I find it ironic that the U.S. Representative from MY Arizona district, a state virtually OWNED by the Republicans, is a DEMOCRAT! I sent my letter in to Ed Pastor, but I’m preaching to the choir!

  6. darren says:

    Mr. Bowden, this bill goes even further than elimating TE (which sure, getting lumped in with wildflowers and museums puts a non-transpo label on bike/ped). But it actually takes bike/ped OUT of CMAQ (where it competed with other congestion and environmental projects that were wholly transportation, and how DC and NYC fund most of their bike/ped work), takes bike/ped staffing requirements out of state DOTs, eliminates the win/win solution of railbanking, etc etc.

    I disagree that trading off costs for bike/ped concessions would work with this party (because the b/c of doubling existing bike/ped annual spending for the price of a small section of one freeway would yield huge benefits). This is very plainly about redefining transportation as cars and trucks only, and removing all choice in how urban communities can spend federal money. Under the veneer of ‘cost containment’, of course.

  7. Mark says:

    Shows how out-of-touch Washington politicians are with the public. Biking, and walking rate as the highest activities, and continue to increase, they need to get out more.

  8. Jeff Gardner says:

    “Transportation” is a commercial venue. Check Title 47; check the definitions going back to the first Black’s. It isn’t a minor point.

    Bike paths are, with some rare exception somewhere I’m sure, not commercial venues. Therefore, there is no legitimate Transportation Code authority for bike paths. Wanting it to be different isn’t the right answer.

  9. BluesCat says:

    Jeff – Title 47? You sure about that? I believe it is Title 49 that is Transportation. And TITLE 49 – TRANSPORTATION, SUBTITLE I – DEPARTMENT OF TRANSPORTATION, CHAPTER 3 – GENERAL DUTIES AND POWERS, SUBCHAPTER I – DUTIES OF THE SECRETARY OF TRANSPORTATION, SECTION 304 requires the Secretary of Transportation and the Secretary of Housing and Urban Development to “consult and exchange information about their respective transportation policies and activities” and “(3) coordinate assistance for local transportation projects; and (4) jointly study methods by which policies and programs of the United States Government can ensure that urban transportation systems most effectively serve both transportation needs of the United States and the comprehensively planned development of urban areas.” (Emphasis is mine.)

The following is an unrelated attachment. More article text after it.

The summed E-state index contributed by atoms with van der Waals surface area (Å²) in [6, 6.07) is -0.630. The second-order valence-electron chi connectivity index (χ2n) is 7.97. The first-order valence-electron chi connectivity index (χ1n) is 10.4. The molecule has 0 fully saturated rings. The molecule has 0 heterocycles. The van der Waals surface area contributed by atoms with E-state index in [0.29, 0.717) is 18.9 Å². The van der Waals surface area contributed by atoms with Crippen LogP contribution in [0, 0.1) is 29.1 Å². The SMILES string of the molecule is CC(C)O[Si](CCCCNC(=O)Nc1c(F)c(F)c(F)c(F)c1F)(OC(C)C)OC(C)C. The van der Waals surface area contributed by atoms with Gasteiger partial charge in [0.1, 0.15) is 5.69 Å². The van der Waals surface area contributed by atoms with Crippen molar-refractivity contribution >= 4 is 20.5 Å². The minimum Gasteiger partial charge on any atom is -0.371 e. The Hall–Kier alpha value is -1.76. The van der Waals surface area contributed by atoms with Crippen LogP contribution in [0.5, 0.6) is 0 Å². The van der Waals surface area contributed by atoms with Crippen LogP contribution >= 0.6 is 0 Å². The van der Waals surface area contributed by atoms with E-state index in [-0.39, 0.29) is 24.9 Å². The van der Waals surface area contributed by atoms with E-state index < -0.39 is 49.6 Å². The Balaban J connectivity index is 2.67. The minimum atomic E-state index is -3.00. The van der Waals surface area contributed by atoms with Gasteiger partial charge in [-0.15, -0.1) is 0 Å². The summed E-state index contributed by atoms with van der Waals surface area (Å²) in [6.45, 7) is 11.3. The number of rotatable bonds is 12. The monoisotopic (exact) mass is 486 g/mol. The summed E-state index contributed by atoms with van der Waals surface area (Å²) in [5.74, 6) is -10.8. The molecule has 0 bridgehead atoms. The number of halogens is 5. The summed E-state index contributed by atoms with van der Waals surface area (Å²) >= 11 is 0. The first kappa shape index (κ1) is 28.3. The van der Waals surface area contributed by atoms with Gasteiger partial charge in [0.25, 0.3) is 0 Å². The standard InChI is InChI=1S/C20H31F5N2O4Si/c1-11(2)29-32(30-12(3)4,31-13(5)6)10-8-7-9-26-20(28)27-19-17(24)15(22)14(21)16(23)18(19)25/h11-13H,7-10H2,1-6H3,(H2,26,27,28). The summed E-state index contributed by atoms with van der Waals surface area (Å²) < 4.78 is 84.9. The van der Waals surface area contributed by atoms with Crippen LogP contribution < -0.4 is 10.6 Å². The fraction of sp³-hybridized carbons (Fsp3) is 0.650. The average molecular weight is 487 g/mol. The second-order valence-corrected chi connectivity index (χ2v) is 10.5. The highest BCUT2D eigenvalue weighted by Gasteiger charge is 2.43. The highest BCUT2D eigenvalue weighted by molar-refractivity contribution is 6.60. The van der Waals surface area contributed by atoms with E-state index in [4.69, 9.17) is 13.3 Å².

AND if you look at Chapter 44 – Section 3531 (Declaration of Purpose for the Department of Housing and Urban Development), you’ll find all KINDS of “American quality of life” issues which are ANYTHING but COMMERCIAL!

  10. BluesCat says:

    Jeff – Oh yeah, and, in TITLE 49 – TRANSPORTATION, SUBTITLE III – GENERAL AND INTERMODAL PROGRAMS, CHAPTER 53 – PUBLIC TRANSPORTATION, Sec. 5302 Definitions, part of the definition of “capital project” includes “(G) a public transportation improvement that enhances economic development or incorporates private investment, including commercial and residential development, pedestrian and bicycle access to a public transportation facility…”

    So, slice it any way you want it, bicycles (and people WALKING) are considered in the departmental definitions of the Federal Government as important parts of the American transportation system, so they’re CERTAINLY eligible for funding, right?

  11. Jeff Gardner says:

    Whoops, Ch 49. Sorry for the typo. I’m glad some else is reading Stuff, too, Blues.

    I agree with you on the part of 47 U.S.C. 5302(G) you found. But this cite is merely a statement saying what other benefits derive from Title 47’s commercial realm: namely, economic development or private investment. Its a long jump to read that this observation somehow places private investment or econ benefits under the authority of “transportation” as that specific term-of-art applies in law.

    5302 are chapter defs, not departmental ones. Moreover, the same (G) continues, admitting that the purpose of the statement you point out, that being “improvement [that] enhances the effectiveness of a public transportation project” and “coordination between public transportation and other transportation.” The bottom line of the morass of regs is that they can only apply to what govt is authorized to do. And what they can do is regulate commercial activity.

    We both wish it could be different for our cause. My only argument is that setting aside the nation’s fundamentals in order to achieve a worthy cause makes us no better than those we spend lots of time bashing. Cyclists, cycling, acts better than that. Let’s ‘be’ better than that off the bikes, too.

    Great talking to you, Blue. thanks.

  12. BluesCat says:

    Jeff – I guess I’m a little bit confused by your answer. 49 U.S.C. 5302(G) is talking about the definition of “capital project,” and if a definition is included in one chapter of the law for a particular department, it is by default a “departmental definition.” And it includes bicycling and pedestrian infrastructure as some of those “capital projects” which can be funded by the Federal Government.